Humans are not the only species to diligently pay attention to their cleanliness. In the animal kingdom, a bath might look a little different from our daily shower. As strange as it may seem, many animals used dust to help them stay looking spiffy. Squirrels are well known for indulging in a glorious roll around in sand and dust. There are some interesting facts about this squirrel behavior.
Squirrels take dust baths to rid themselves of external parasites. The dust absorbs excess oils on their coats and keeps their coat healthy. They may also use dust bathing as a way to thermoregulate. When squirrels roll in the sand, they secrete pheromones which communicate the animal’s presence.
Many animals, from horses to squirrels, enjoy a relaxing roll in the sand. They can spend quite a considerable time on this activity. To know this is a pleasurable pursuit, you only have to watch a squirrel take a dust bath. Luckily, squirrel mothers do not need to corral their kids into bathing – they do it happily from an early age.
The Squirrels Are Rolling In The Sand – What Are They Doing?
Many people are fortunate enough to have squirrels that visit their yards. They can spend time watching the squirrels while enjoying their morning coffee.
One behavior that they will quickly observe is that squirrels throw themselves ecstatically into a patch of sand. Then, the squirrels roll around on their backs, squirming and wriggling, before flipping onto their stomachs to perform the same maneuvers.
Here’s a video of a squirrel taking a dust bath, which isn’t something you see very often.
The squirrels behaving like this are not sick or having a fit. Instead, they are taking a dust bath. This is a common phenomenon in the animal kingdom, and all rodents seem particularly fond of it.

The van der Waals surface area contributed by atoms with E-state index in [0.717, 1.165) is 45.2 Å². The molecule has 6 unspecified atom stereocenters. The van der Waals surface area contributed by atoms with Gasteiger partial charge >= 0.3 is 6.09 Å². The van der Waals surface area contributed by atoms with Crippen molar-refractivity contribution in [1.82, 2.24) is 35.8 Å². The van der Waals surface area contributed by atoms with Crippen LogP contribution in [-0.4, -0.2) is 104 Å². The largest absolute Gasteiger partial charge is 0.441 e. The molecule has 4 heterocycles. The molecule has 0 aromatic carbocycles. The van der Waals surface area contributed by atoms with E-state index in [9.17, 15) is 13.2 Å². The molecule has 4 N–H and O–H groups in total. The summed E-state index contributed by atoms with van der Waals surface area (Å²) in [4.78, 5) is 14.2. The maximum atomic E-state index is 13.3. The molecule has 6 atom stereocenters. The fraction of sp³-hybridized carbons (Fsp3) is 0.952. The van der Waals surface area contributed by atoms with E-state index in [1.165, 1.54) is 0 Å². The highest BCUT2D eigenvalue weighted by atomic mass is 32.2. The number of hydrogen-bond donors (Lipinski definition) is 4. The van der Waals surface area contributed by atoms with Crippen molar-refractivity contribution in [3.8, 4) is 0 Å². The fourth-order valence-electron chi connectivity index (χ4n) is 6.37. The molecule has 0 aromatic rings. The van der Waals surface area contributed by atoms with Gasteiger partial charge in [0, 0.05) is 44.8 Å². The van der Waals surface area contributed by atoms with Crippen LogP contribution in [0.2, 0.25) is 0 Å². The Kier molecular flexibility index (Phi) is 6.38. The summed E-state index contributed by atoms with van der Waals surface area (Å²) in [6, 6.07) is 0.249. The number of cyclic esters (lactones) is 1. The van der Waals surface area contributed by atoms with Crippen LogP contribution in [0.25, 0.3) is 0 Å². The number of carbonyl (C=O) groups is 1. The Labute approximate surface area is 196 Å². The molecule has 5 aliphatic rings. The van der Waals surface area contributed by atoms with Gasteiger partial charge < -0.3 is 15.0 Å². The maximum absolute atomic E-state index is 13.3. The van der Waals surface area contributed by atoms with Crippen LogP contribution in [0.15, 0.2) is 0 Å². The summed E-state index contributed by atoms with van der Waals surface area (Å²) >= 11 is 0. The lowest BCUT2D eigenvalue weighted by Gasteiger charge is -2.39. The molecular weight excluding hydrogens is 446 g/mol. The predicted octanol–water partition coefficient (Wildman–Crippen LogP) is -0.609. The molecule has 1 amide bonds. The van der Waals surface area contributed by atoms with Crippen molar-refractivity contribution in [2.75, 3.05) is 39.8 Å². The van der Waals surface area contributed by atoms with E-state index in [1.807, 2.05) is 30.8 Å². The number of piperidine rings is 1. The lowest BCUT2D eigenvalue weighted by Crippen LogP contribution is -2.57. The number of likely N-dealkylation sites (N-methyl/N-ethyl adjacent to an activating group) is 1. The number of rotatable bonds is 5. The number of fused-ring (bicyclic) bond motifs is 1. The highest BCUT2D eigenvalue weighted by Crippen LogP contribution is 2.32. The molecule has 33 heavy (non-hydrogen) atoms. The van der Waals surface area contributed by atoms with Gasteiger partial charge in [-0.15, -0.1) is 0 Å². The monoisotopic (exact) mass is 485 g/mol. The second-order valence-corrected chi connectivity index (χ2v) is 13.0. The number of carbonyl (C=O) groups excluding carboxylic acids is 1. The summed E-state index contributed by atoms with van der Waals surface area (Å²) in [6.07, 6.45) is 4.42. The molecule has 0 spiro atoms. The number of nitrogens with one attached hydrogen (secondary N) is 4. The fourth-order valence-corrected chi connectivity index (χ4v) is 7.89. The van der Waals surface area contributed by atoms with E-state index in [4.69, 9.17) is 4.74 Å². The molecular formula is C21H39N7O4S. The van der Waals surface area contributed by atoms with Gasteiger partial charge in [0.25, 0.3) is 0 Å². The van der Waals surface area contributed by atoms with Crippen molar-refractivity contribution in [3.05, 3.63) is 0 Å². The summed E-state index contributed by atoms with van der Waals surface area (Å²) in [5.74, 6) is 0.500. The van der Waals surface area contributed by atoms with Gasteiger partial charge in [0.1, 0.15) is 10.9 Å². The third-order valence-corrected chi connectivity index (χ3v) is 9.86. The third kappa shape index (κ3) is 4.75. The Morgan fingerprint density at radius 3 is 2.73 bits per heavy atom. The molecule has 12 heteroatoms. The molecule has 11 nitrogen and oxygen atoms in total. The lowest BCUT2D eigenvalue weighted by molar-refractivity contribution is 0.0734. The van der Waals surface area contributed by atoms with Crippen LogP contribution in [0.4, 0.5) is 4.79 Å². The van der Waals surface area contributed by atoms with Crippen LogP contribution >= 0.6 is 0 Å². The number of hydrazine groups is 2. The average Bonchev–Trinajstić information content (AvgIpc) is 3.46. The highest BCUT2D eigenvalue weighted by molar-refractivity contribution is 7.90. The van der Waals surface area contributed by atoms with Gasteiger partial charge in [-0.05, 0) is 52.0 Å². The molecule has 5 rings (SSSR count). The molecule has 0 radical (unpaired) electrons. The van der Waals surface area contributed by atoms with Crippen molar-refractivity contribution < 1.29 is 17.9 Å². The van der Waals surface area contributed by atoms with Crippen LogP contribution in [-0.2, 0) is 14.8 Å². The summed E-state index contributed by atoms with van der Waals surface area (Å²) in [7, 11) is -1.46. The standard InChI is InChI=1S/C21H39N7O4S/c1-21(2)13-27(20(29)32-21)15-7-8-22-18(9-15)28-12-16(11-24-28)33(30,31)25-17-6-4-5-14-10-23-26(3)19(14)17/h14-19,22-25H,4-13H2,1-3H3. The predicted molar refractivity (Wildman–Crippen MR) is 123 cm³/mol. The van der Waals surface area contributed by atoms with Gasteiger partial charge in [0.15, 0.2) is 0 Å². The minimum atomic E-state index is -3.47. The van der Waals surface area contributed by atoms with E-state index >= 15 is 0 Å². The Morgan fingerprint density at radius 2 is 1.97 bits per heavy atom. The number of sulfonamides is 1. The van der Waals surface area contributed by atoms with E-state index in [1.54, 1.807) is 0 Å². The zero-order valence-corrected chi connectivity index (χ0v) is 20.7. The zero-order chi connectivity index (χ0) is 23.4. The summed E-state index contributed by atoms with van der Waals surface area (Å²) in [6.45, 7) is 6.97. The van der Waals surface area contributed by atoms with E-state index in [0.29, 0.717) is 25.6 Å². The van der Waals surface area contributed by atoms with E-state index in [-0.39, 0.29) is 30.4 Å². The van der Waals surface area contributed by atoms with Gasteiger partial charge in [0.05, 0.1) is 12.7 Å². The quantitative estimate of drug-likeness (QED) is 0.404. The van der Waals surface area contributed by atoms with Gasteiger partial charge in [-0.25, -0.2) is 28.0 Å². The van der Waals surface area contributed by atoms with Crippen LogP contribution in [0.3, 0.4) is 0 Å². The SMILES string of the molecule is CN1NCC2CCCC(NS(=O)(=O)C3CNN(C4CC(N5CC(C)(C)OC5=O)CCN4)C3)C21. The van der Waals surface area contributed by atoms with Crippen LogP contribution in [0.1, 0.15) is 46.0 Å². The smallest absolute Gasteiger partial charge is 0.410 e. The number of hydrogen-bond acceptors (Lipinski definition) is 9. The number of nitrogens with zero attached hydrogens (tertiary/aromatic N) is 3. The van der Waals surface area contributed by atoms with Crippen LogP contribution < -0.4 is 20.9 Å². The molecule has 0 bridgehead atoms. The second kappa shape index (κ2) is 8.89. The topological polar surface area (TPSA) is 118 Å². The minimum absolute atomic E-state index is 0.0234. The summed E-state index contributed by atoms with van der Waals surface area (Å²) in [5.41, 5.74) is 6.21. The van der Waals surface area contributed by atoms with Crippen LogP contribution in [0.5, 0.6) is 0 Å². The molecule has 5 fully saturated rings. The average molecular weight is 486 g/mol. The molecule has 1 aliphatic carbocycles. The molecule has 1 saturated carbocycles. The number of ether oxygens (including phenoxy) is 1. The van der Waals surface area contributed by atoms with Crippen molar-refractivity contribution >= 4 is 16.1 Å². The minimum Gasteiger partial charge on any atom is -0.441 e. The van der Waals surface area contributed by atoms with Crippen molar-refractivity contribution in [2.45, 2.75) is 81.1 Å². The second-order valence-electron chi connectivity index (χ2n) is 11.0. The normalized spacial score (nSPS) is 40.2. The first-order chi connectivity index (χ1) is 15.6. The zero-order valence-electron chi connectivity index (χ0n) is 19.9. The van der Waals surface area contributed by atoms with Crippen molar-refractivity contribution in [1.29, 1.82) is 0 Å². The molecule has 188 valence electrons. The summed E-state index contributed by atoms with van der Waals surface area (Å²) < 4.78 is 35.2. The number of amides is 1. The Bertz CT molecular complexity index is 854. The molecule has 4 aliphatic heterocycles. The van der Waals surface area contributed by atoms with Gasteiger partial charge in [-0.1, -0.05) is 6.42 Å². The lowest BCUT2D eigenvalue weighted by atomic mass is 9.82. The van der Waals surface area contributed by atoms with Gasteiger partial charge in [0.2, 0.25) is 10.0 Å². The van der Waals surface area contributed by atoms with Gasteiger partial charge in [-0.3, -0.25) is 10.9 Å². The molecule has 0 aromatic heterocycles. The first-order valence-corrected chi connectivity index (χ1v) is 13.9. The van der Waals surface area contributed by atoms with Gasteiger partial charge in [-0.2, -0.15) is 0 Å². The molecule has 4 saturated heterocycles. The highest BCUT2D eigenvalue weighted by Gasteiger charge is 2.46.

Does A Dust Bath Clean A Squirrel?
Dust baths are a good way for animals to stay clean. Unfortunately, water for bathing is not always available. In addition, many animals are cautious of entering the water when it is not their natural habitat. Dust provides a suitable alternative.
When the squirrels roll in the dust, they scratch off external parasites such as ticks and fleas. The powdery consistency of sand can make it unpleasant for fleas to remain on the squirrel and jump off. This is much the same principle as applying flea powder to your dog.
The roughness of the ground can help scrape off burrs and grass seeds, but the squirrel may also pick these off with its teeth or paws.
Why Do Squirrels Take Dust Baths?
Squirrels secrete oils from their skin, just like most mammals. The oil keeps the skin moist and provides some waterproofing for the coat. However, over time, the skin oils can build up and make a sticky mess, defeating the point of keeping the skin healthy.
Dust or sand absorbs the excess oils, allowing them to be shaken off the coat as the squirrel bathes. Removing old oil and loose hair allows newly secreted oils to be used in moisturizing the skin and coat.
When a squirrel pushes itself along the dirt, it loosens old hairs in its coat.
The old hair falls out, providing space for new hair growth. This is especially important in seasons when the winter coat is shed for a lighter summer coat. Squirrels may also lose some hair as the thicker winter coat grows in at the end of summer.